Air source heat pumps consist of two main components: an indoor unit and an outdoor unit. Refrigerant cycles between the indoor and outdoor units, carrying heat from one location to another, similar to how a refrigerator operates. In the summer, heat is moved from inside the home to outside, blowing the remaining colder air back into the house. In the winter, they reverse operation, extracting heat from the outdoor air and transferring it into the home.


Ducted, Ductless or Both?

Heat pumps can either be connected to ductwork, or, they can be installed without the need for ducts. These 'ductless' systems are often referred to as "mini-splits" and typically consist of one or more wall-mounted indoor units connected to an outdoor unit. The main advantages of mini-splits are their small size and flexibility for zoning (heating and cooling individual rooms). Many models can have as many as four indoor units (for four zones or rooms) connected to one outdoor unit.

Will a Heat Pump Work During Holyoke's Cold Winter Temperatures?

 Because refrigerant has a low boiling temperature, many heat pump models can continue to provide heating even during cold winter temperatures. If sized correctly, they can even be used as a home's primary, or only, heating system. The Northeast Energy Efficiency Partnership (NEEP) has published a list of verified Cold-Climate heat pump models that are capable of operating at an efficiency of 175% when the outdoor air temperature is 5°F.  Average winter temperatures in Holyoke fall below 5 degrees for only about 44 hours each year, with a low of negative 8.2 degrees. Therefore, if you are looking for a heat pump that can operate year-round in Holyoke's climate, it is recommended to choose a heat pump that is rated to provide heat down to -9°F.

 Weatherizing Your Home Before Installation

 Consider preparing your home for the heat pump before it is installed by first air-sealing and insulating to a proper extent. Having a tighter, more insulated home not only reduces annual heating costs, but might also allow you to buy a smaller heat pump system than you would have needed otherwise. HG&E provides free home energy audits to customers which determine cost-effective weatherization improvements you can make to reduce your annual heating and cooling costs. You can also take advantage of Holyoke's weatherization incentives to help cover the costs. 

Understanding Common Heat Pump Ratings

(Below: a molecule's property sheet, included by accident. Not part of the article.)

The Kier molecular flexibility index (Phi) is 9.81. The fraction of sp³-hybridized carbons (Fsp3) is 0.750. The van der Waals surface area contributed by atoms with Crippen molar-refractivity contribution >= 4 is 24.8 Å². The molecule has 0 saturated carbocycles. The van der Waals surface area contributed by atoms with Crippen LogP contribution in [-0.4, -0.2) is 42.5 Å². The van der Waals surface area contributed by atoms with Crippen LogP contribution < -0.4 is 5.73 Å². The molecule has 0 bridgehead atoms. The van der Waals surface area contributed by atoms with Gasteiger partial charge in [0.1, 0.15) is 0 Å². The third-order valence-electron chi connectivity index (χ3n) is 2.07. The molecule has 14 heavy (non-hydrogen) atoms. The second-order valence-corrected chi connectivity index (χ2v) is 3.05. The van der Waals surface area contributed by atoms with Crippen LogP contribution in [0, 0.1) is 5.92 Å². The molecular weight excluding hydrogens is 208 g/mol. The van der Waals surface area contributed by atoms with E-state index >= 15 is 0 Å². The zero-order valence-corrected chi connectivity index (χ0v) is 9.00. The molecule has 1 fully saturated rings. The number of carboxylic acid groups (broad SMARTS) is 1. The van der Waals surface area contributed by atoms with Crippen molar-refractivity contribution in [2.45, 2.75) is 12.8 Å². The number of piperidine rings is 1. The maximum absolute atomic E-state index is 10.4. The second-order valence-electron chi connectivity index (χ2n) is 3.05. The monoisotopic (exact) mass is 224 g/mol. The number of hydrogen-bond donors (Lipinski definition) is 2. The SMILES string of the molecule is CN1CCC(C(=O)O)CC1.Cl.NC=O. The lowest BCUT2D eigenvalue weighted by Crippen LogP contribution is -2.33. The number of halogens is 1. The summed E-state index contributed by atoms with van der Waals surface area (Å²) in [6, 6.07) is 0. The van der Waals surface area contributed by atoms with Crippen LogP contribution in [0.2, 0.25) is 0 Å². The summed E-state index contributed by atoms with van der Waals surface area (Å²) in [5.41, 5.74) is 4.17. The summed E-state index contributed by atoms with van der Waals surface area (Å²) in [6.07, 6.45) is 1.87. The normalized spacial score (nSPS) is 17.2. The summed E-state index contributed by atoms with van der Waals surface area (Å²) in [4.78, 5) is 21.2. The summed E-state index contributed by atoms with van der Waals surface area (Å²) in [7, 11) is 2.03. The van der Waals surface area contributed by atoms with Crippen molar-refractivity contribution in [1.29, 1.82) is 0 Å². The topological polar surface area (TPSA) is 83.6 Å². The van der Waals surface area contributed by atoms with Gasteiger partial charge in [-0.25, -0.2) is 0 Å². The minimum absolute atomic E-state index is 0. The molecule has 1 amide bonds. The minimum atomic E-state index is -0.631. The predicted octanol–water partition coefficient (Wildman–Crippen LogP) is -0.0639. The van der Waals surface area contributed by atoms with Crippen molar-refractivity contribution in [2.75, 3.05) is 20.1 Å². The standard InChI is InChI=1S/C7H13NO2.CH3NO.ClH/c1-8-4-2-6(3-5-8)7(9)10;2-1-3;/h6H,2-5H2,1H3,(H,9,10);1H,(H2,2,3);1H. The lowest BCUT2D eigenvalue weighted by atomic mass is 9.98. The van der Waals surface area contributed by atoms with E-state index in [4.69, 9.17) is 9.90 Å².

System Size and Output Capacity: 

The amount of heating and cooling that a heat pump system can provide depends on its size, or "output capacity". Smaller heat pumps can be used to heat individual rooms or spaces. Larger, whole home systems may have multiple indoor units connected to one or more outdoor units.  The output capacity of a heat pump system can vary depending on the outdoor temperature. The NEEP Cold-Climate Air Source Heat Pump List provides the output capacity at various outdoor temperatures down to 5 degrees F. 


This is the average annual heating efficiency of the air source heat pump system. The HSPF indicates how much heat is produced for each watt of electricity that the system consumes. For example, if a heat pump has an HSPF of 10, this means that the system will output an average of 10 BTUs of heat for every watt consumed throughout the heating season. Ensuring the system has a high HSPF will help lower your annual heating bills. 


This is the average annual cooling efficiency of the heat pump. The SEER rating indicates how much cold air is produced for each watt of electricity that the system consumes. A higher SEER rating will reduce your cooling costs over the cooling season. 


The EER rating is the cooling efficiency of the system when its specifically 95 degrees outside. 


How to Shop for a Heat Pump

When choosing a heat pump installer, its a good idea to get quotes from multiple contractors, as installation costs can vary widely depending on who you work with. But, be sure your installer has experience installing heat pump systems as they are a more complex technology than conventional heating and cooling systems. One way to help ensure this is to check to see if the installer has a manufacturer's certificate of training. The Northeast Energy Efficiency Partnership (NEEP) has provided an Air Source Heat Pump Buying Guide to help you choose the right system for your needs. See pages 13 and 14 of the guide for best practices for choosing a heat pump system and questions to ask a contractor to ensure they are experienced with installing this system type. 

Resources on Proper Heat Pump Operation


Further Resources:

Northeast Energy Efficiency Partnership’s Air Source Heat Pump Buying Guide and MassCEC’s Heat Pump Guide are great resources to review to learn more about how air source heat pumps work, which design is right for your home, size and ducting options, and more!



Contact Sophie Theroux
Energy Efficiency Coordinator

Tel: (413) 536-9382